Cyberstalking is serious. Whether harassment or bullying, any form of stalking another person can result in legal consequences. Under some state laws, cyberstalking can result in a class 4 felony. When a cyberstalker's actions result in a federal indictment, the government exacts severe criminal penalties and fines.
Many would-be stalkers have no idea their activity can escalate from a state felony to the level of a federal crime. The cyberstalker, if convicted, faces time in jail and significant fines.
Missouri laws prohibit cyberstalking
Cyberstalking often involves the use of electronic communication via computer, text, voicemail, email or instant messaging, or the establishment of a website to terrorize a victim or public citizen. A high percentage of stalking cases are related to domestic disputes or child custody disputes.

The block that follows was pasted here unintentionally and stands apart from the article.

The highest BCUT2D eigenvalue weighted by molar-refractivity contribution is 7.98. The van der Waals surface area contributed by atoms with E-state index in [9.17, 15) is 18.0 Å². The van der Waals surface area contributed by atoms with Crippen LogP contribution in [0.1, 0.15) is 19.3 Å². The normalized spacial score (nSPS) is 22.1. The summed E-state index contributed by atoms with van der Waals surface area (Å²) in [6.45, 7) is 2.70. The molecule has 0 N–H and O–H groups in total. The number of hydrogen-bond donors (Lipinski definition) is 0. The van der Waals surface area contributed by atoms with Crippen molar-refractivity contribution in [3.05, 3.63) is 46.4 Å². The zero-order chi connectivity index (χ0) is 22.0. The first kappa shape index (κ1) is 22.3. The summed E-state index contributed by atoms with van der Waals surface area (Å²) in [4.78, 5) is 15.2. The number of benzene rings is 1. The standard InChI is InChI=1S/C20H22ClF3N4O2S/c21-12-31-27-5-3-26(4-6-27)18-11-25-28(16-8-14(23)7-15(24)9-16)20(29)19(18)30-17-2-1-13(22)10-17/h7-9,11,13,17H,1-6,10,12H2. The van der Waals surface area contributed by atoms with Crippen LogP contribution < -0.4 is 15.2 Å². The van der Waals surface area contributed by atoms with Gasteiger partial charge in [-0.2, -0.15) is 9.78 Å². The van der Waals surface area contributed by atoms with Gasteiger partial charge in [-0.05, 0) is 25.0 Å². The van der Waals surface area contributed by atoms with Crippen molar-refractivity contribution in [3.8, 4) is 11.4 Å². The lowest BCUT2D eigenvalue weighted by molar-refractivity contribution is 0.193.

Under Missouri law, stalking or cyberstalking occurs "when any person purposely and repeatedly engages in an unwanted course of conduct that causes alarm to another person when it is reasonable in that person's situation to have been alarmed by the conduct." The "alarm" is described as fear of physical harm. Two or more related incidents is enough to charge an individual with stalking.
Aggravated stalking occurs when an individual who is 21 or older harasses or makes a credible threat to a person who is 17 or younger. Conviction of aggravated stalking carries a stiffer sentence.
Defending cyberstalking charges
Those accused of cyberstalking should know there are defensible areas in which to exonerate guilt. Any time you face a criminal charge, whether for cyberstalking or something else, it is important to not answer questions from law enforcement officers until you speak with a knowledgeable criminal defense attorney.
Whether at the state or federal level, competent representation can result in a dismissal or a significant reduction of criminal penalties.